The French Revolution, from a political and cultural perspective, smashed all of this to pieces, and later, Napoleon finished the job. The roots of this come not from the politics of the French Revolution, but from its antecedent theological revolution.
When Louis XVI called together the Estates General, he wanted them to deal with a specific problem of taxation and tax law. Very briefly, the Estates General was comprised of three “estates,” the Church, nobility, and the “everybody else.” Each block voted as an estate, and 2 out of 3 wins. The clergy and nobility represented perhaps 5% of the population, so the third estate naturally (on this side of the American Revolution) did not want shut out by a vast minority. They insisted that Louis disband the three estates and create a new National Assembly, which would eliminate the “Estates” and obviously give the masses much more say.
This demand makes perfect sense to us, and likely we can only interpret Louis’ initial objections to this as stick-in-the-mud obscurantism. But this request contained the kernels of much more than a political revolution. We see this by looking at the medieval view of God and political power.
We know that we exist, we know that things around us exist. But in a truer sense, only God exists. That is, only God exists in a completely self-sufficient way. We need water, food, etc., to keep our existence, among other things. More importantly, we exist only because God exists–“in Him we live and move and have our being.”
God certainly has no need of us to do anything He wants done. But He creates out of fulness, out of love, to share. God shares something of His existence as well as His power. But we cannot fully participate in God’s essence–“No one has seen God at any time.” We can however, participate in His “energies,” or–in “parts” of God doled out to us (though of course God has no “parts”). Genesis 1 shows us that we cannot take everything into ourselves “in full.”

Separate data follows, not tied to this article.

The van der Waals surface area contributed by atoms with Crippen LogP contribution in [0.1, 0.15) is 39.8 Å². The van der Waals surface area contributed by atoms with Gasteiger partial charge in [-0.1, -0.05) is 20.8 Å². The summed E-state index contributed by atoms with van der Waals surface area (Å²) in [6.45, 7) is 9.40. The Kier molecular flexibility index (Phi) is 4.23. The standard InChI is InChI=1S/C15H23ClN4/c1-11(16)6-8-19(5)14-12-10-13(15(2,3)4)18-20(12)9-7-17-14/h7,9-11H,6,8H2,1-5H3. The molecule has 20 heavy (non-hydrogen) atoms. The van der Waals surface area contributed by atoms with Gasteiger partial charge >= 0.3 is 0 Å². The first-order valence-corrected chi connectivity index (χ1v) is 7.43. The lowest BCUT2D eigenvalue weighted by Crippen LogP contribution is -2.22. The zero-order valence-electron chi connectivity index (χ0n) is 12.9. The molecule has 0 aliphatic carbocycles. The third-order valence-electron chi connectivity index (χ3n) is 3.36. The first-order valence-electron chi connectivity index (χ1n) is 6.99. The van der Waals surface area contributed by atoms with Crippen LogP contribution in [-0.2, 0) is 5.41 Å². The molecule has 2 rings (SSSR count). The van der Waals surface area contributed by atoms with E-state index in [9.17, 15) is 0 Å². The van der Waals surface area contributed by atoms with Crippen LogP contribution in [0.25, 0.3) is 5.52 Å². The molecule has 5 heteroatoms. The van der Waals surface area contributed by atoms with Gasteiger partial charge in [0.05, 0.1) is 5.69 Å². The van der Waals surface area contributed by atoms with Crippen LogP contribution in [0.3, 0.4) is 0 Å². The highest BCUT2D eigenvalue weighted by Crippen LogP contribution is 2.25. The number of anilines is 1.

The same holds for power. In the truest sense, only God has power to accomplish His will and purpose. But, he shares, and just as He shares with us existence, so too He grants us agency and will. But we cannot have power concentrated all together. Reality, and power, must be separated and made distinct for us to have dominion over it. The works of St. Dionysius the Areopagite, hugely influential in the medieval era, make a similar point. Heaven has a distinct hierarchy, present most particularly in the angelic hosts, that we should mimic on earth, as we pray in the Lord’s Prayer–“thy will be done, on earth as it is in Heaven.”